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Unsurprisingly, marketers are leery of the legislation.

Overly aggressive legislation could punish legitimate advertisers and marketing firms, Jerry Cerasale, senior vice president of government affairs for the Direct Marketing Association, said in a statement. He pointed out that the spyware situation seems much improved in the two years since the legislation was first considered.

"Where once, just two short years ago, pop-up ads, drive-by downloads, and software that hijacked computers were on the rise, consumers in 2007 experience fewer such unwanted practices," Cerasale said.

However, whether the improvement has been due to industry policing or government investigations is a matter of some debate.

The FTC, some state investigators, and the U.S. Department of Justice have gotten tougher on those that would use spyware. The FTC has concluded nearly a dozen enforcement actions since January 2005, with another dozen actions brought by individual states. The DOJ has pursued a number of bot masters, such as James Ancheta and Christopher Maxwell, that have used their network of compromised PCs to install spyware and adware for revenue. Both where sentenced in 2006.

In December, spyware researcher Ben Edelman found evidence that market survey firm comScore had installed its software on users' PCs without first getting consent.

A representative of TRUSTe asked members of the subcommittee to create a safe harbor provision for companies that follow an industry self-regulatory compliance program.

"Legislative safe harbors encourage a flexible self-regulatory regime that, if adhered to, will place a company in compliance with the regulation and create incentives for participation in programs that may exceed protections required by law," Fran Maier, executive director and president of TRUSTe, said in a statement.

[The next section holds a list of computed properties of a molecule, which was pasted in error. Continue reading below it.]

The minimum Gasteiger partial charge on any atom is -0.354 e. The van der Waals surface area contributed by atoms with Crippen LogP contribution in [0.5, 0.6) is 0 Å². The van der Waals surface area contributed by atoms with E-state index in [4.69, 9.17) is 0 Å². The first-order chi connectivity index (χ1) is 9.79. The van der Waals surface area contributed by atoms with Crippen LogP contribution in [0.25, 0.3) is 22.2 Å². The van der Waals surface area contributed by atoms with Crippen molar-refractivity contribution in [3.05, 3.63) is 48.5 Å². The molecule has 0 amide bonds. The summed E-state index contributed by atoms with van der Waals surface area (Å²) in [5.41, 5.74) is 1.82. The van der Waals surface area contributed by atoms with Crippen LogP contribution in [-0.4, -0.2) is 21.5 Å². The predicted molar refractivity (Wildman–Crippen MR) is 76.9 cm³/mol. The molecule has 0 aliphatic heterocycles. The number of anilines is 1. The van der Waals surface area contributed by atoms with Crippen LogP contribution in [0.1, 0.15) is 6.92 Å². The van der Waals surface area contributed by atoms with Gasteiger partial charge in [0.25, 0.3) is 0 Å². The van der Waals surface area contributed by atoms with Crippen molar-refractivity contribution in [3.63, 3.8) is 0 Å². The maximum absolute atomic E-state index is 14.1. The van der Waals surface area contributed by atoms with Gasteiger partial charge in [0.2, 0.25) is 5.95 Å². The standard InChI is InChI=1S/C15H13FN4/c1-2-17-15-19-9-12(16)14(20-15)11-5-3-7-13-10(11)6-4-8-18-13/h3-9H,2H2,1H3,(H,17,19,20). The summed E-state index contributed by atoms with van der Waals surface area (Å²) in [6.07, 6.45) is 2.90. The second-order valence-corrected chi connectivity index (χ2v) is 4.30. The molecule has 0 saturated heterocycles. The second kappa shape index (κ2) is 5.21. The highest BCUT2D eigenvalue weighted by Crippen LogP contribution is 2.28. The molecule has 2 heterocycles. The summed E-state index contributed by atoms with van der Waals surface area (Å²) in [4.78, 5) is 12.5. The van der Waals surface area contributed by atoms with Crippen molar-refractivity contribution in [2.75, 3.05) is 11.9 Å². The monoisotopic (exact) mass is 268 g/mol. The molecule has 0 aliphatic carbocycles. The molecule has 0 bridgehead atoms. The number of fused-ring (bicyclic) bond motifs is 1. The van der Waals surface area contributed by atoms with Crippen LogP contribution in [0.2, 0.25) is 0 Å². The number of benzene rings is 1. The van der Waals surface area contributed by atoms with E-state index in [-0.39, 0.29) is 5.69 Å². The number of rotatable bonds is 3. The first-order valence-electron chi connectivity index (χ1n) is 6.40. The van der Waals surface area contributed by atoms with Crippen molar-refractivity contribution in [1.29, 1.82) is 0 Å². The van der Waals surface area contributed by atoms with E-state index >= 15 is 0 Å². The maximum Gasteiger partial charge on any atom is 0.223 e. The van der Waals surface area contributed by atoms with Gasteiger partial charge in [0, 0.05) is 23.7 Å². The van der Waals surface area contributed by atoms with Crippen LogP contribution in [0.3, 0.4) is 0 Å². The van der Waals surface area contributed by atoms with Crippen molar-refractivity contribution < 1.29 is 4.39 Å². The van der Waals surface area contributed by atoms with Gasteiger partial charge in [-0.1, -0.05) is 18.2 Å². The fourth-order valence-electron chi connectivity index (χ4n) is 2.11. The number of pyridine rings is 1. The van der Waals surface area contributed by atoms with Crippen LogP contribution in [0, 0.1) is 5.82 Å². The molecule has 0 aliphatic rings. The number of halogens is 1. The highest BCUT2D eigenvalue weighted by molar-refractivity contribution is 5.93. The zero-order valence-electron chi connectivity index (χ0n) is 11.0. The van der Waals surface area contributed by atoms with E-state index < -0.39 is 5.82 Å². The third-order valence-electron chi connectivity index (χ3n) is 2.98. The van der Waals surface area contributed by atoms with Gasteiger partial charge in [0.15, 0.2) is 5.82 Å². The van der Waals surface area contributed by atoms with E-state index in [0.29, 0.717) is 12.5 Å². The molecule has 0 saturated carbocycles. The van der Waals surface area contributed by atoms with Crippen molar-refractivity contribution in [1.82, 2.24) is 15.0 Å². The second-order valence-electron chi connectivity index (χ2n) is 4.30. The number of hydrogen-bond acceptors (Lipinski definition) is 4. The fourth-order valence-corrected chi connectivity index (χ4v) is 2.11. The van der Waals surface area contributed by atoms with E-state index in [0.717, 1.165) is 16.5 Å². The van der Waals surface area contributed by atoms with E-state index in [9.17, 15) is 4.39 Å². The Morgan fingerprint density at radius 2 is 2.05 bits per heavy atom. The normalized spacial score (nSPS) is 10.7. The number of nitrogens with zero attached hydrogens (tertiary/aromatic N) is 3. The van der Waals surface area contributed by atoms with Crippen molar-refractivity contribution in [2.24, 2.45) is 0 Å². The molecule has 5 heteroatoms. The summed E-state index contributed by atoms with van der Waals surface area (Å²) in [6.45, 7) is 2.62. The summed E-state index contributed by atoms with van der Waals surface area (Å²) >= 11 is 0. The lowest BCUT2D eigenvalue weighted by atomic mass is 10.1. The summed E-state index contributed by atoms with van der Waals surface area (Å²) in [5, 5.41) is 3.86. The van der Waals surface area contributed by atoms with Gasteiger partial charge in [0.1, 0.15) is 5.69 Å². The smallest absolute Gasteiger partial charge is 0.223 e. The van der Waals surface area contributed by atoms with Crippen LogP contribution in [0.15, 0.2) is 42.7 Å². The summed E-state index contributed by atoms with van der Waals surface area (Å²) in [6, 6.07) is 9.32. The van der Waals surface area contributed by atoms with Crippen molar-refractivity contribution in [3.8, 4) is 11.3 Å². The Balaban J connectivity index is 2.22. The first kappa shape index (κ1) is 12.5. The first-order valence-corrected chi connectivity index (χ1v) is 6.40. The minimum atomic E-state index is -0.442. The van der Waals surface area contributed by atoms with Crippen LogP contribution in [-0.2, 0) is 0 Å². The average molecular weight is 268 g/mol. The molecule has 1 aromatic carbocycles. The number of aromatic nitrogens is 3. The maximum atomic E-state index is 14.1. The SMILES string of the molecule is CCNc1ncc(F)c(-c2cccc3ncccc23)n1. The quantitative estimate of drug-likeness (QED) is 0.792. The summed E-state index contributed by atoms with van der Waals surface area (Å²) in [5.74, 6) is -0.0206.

However, there is evidence that industry self-policing has not worked very well. In September, a controversial survey of more than a half million Web sites found that sites are twice as likely to be rated as bad actors if they have been certified by TRUSTe, a non-profit industry group that certifies marketers' data policies.

If the bill passes the full House this year, it will be the third time. In 2004 and again in 2005, the subcommittee, full committee and House of Representatives passed the act, but the bill was voted down in the Senate.

"Twice the Spy Act met its demise in the Senate," Subcommittee Chairman Rush said in his statement. "Let's hope the Senate can get its act together this time around."

This article originally appeared in Security Focus.

Copyright © 2007, SecurityFocus

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